Today’s Rental is a “Nice sized 1 BR basement apartment (@ 650SF) filled with light!”

rental

This rental is located at 1852 Columbia Road, Northwest. The listing says:

“Nice sized 1 BR basement apartment (@ 650SF) filled with light! Freshly updated with new carpet in BR, LR and huge WIC. In addition, there are new windows throughout (including a bay window, a good sized kitchen and bath plus separate storage bin, bike room and access to roof deck!. Just steps to shops, restaurants & Kalorama Park & a short walk to Metro. A perfect location!”

You can see more photos here.

This 1 bed/1 bath is going for $1,600/Mo.

15 Comment

  • Ashy Oldlady

    I’d call twice that square footage “nice sized.”

  • Well, there are new buildings to compete with. But in this case, I think the price is determined by the fact that it is in a basement. Which does bring down a price – a basement was not anything I’d ever consider, and I’ve done some cheap rentals in my youth. And, the condition matters for price. This kitchen and the ugly carpeting need to be fixed up, not to mention paint. I don’t think it is the old v. new building you notice, as much as older buildings can have reached (and often have, if not maintained) a state of decrepitude, whereas newer building with newer kitchens and fixtures haven’t had time to decay as much. Given that this is a condo building, in a great location, the owner is just being shortsighted by not fixing it up a bit.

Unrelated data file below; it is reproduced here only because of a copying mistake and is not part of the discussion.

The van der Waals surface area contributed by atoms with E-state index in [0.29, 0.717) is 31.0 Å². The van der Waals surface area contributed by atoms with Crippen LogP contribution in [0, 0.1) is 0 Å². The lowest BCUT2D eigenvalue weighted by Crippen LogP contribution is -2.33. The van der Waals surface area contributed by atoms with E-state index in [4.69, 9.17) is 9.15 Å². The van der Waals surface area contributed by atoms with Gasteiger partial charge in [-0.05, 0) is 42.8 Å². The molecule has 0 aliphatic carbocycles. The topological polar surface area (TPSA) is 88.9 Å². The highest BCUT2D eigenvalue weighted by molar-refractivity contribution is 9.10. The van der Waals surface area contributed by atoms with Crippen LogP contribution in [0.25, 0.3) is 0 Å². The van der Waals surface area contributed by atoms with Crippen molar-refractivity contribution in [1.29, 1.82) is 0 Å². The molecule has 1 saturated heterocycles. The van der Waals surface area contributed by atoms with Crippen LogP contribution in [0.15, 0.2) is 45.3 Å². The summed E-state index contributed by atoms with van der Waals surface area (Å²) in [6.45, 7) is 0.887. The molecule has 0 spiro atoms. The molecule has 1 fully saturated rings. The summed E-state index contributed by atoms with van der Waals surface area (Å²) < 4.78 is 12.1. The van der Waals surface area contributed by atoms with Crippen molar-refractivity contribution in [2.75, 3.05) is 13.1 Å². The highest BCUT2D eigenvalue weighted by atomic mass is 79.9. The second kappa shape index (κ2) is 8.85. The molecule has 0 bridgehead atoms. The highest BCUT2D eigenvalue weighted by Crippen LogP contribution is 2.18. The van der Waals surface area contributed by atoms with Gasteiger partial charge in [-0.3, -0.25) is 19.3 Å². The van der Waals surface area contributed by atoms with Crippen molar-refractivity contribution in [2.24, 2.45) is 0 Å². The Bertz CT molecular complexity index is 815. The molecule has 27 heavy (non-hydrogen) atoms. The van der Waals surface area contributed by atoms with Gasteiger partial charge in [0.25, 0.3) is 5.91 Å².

• Agree completely. You get what you pay for here.

    • “a basement was not anything I’d ever consider, and I’ve done some cheap rentals in my youth” – I’m not going to lie, I had the same feeling when I moved to DC, but I ended up with a basement apartment that is actually pretty fantastic that I have now lived in for 5 years. Not all basements are created equal.

      • Oh, yeah, I’ve seen some nice ones … but I’t still not going to consider living in one.

      • My basement rental was bad because of the landlord refusing to do lots of maintenance/updating (like, I don’t really care if I have top-of-the-line appliances, but could they be newer than *me*?) stuff, but if properly maintained, I would have basically stayed forever. It was huge (by my standards…pushing 800 ft2 in a 1-bedroom with a GREAT layout), including a large kitchen (I like to cook) and excellent closet space. By being 1/2-2/3 below ground, it never got really cold or really hot, so I never ran much heat (I once left on a business trip in a cold November, came back 2 weeks later, and the thermostat was reading 59 with the control set to 55 and an outdoor temp below freezing…basically, over 2 weeks of temps in the 30’s to low 40’s, my heat never ran once set at 55) and NEVER ran the A/C (the VERY old dehumidifier the landlord provided did the trick in the summer – at least they did that right – and the “hottest” I even saw the thermostat read was 74). Plus, it was in a semi-detached house, so every single room had one or more windows, and I could TOTALLY function throughout the house during daylight hours without turning a single lamp/light on (even the bathroom had a window).